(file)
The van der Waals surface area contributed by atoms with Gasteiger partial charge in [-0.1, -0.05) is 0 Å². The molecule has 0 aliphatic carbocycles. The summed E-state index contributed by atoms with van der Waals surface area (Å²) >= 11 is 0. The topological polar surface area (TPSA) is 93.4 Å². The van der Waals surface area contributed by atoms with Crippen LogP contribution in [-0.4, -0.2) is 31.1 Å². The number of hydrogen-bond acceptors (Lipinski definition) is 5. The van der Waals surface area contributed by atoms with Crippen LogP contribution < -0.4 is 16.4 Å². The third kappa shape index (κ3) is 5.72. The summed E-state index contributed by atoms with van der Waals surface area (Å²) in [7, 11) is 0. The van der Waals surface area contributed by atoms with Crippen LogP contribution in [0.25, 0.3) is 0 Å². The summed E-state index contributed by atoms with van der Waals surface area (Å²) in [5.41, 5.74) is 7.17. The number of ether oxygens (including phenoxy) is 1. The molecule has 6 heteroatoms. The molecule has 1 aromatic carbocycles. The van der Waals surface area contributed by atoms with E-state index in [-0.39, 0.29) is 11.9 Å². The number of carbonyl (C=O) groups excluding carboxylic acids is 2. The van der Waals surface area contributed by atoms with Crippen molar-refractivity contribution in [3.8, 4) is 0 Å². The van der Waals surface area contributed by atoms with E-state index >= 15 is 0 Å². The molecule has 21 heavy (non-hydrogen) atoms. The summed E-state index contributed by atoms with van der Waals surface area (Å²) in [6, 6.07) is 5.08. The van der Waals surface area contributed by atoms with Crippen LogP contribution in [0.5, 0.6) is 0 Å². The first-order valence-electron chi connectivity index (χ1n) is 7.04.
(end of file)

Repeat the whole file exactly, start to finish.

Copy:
The van der Waals surface area contributed by atoms with Gasteiger partial charge in [-0.1, -0.05) is 0 Å². The molecule has 0 aliphatic carbocycles. The summed E-state index contributed by atoms with van der Waals surface area (Å²) >= 11 is 0. The topological polar surface area (TPSA) is 93.4 Å². The van der Waals surface area contributed by atoms with Crippen LogP contribution in [-0.4, -0.2) is 31.1 Å². The number of hydrogen-bond acceptors (Lipinski definition) is 5. The van der Waals surface area contributed by atoms with Crippen LogP contribution < -0.4 is 16.4 Å². The third kappa shape index (κ3) is 5.72. The summed E-state index contributed by atoms with van der Waals surface area (Å²) in [7, 11) is 0. The van der Waals surface area contributed by atoms with Crippen LogP contribution in [0.25, 0.3) is 0 Å². The summed E-state index contributed by atoms with van der Waals surface area (Å²) in [5.41, 5.74) is 7.17. The number of ether oxygens (including phenoxy) is 1. The molecule has 6 heteroatoms. The molecule has 1 aromatic carbocycles. The van der Waals surface area contributed by atoms with E-state index in [-0.39, 0.29) is 11.9 Å². The number of carbonyl (C=O) groups excluding carboxylic acids is 2. The van der Waals surface area contributed by atoms with Crippen molar-refractivity contribution in [3.8, 4) is 0 Å². The van der Waals surface area contributed by atoms with E-state index >= 15 is 0 Å². The molecule has 21 heavy (non-hydrogen) atoms. The summed E-state index contributed by atoms with van der Waals surface area (Å²) in [6, 6.07) is 5.08. The van der Waals surface area contributed by atoms with Crippen LogP contribution in [0.5, 0.6) is 0 Å². The first-order valence-electron chi connectivity index (χ1n) is 7.04.